Even if Republicans cannot extract major policy concessions from Democrats, they will be in position to force tough votes on extending popular aspects of the Tax Cuts and Jobs Act. House control would offer Republicans a more powerful platform for messaging in advance of 2024.
The 2024 election will be very important for tax policy. The scheduled expiration of major aspects of the TCJA and other changes could trigger major tax reform efforts following the election. The following provisions are all set to expire at the end of 2025:
- All individual provisions from the TCJA, including rate cuts, the Section 199A deduction, the cap on state and local tax deductions, and the increases in the child credit and standard deduction
- The Work Opportunity Tax Credit
- The New Markets Tax Credit
- The Controlled Foreign Corporation look-through rule
In addition, the Section 250 deduction is scheduled to shrink from 50% to 37.5% for global intangible low-taxed income and from 37.5% to 21.875% for foreign-derived intangible income. The base erosion and anti-abuse tax rate is scheduled to increase from 10% to 12.5%.
Grant Thornton Insight
The scheduled changes are so significant that it could force broad reconsiderations of tax policy, even for provisions like the corporate rate that are not themselves scheduled to change. The scheduled expiration of the 2001 and 2003 tax cuts in 2010, for example, led to a broader tax policy negotiations. Democrats had considerable leverage because they appeared more willing to let the tax cuts expire altogether. The 2001 and 2003 tax cuts were initially extended for two years before Democrats successfully forced Republicans to compromise on an extension that cut out most of the benefits to high-income taxpayers. Democrats could have similar leverage in 2025 if they hold any lever of power and are less invested in preserving the TCJA than Republicans.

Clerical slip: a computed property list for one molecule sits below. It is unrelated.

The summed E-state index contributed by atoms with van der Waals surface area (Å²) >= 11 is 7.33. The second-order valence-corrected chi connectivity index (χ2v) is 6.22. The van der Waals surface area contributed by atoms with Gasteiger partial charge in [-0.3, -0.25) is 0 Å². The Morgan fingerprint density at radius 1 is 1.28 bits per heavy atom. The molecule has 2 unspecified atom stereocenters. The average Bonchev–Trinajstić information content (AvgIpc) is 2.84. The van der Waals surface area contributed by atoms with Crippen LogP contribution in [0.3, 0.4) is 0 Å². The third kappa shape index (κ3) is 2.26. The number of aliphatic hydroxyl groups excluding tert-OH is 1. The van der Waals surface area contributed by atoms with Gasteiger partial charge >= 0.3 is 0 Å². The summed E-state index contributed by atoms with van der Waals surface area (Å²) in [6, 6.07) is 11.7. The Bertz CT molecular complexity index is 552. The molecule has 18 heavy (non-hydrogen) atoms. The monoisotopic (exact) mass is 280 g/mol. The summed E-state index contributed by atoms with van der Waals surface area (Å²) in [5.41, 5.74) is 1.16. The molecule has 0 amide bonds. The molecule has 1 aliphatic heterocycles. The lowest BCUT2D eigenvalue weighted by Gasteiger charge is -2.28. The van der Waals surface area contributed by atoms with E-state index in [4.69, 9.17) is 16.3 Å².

Taxpayers should closely monitor the prospects for lame duck action on important tax provisions like R&E cost expensing and bonus depreciation. Whether legislation passes could have a significant impact on financial statements, estimated tax payments, and the tax impact of investments.